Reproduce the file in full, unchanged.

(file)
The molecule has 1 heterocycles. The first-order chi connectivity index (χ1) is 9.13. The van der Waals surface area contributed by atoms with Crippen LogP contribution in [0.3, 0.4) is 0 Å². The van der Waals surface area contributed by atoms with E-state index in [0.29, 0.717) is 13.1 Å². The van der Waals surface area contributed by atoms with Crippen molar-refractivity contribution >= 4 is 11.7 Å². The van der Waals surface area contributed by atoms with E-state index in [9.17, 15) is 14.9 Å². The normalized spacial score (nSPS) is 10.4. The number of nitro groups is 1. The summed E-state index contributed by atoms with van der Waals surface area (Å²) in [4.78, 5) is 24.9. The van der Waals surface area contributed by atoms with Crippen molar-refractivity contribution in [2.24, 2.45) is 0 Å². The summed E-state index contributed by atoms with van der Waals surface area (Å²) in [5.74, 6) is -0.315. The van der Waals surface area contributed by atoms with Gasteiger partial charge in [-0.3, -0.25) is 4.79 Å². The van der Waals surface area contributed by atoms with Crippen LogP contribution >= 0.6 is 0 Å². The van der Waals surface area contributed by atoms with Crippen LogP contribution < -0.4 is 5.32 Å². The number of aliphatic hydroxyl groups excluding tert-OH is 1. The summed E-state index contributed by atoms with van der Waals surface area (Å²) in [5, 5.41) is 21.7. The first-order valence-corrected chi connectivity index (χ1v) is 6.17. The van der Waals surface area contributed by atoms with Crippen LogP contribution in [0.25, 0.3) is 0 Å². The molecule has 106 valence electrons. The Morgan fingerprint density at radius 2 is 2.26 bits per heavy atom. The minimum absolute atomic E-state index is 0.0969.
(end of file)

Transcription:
The molecule has 1 heterocycles. The first-order chi connectivity index (χ1) is 9.13. The van der Waals surface area contributed by atoms with Crippen LogP contribution in [0.3, 0.4) is 0 Å². The van der Waals surface area contributed by atoms with E-state index in [0.29, 0.717) is 13.1 Å². The van der Waals surface area contributed by atoms with Crippen molar-refractivity contribution >= 4 is 11.7 Å². The van der Waals surface area contributed by atoms with E-state index in [9.17, 15) is 14.9 Å². The normalized spacial score (nSPS) is 10.4. The number of nitro groups is 1. The summed E-state index contributed by atoms with van der Waals surface area (Å²) in [4.78, 5) is 24.9. The van der Waals surface area contributed by atoms with Crippen molar-refractivity contribution in [2.24, 2.45) is 0 Å². The summed E-state index contributed by atoms with van der Waals surface area (Å²) in [5.74, 6) is -0.315. The van der Waals surface area contributed by atoms with Gasteiger partial charge in [-0.3, -0.25) is 4.79 Å². The van der Waals surface area contributed by atoms with Crippen LogP contribution >= 0.6 is 0 Å². The van der Waals surface area contributed by atoms with Crippen LogP contribution < -0.4 is 5.32 Å². The number of aliphatic hydroxyl groups excluding tert-OH is 1. The summed E-state index contributed by atoms with van der Waals surface area (Å²) in [5, 5.41) is 21.7. The first-order valence-corrected chi connectivity index (χ1v) is 6.17. The van der Waals surface area contributed by atoms with Crippen LogP contribution in [0.25, 0.3) is 0 Å². The molecule has 106 valence electrons. The Morgan fingerprint density at radius 2 is 2.26 bits per heavy atom. The minimum absolute atomic E-state index is 0.0969.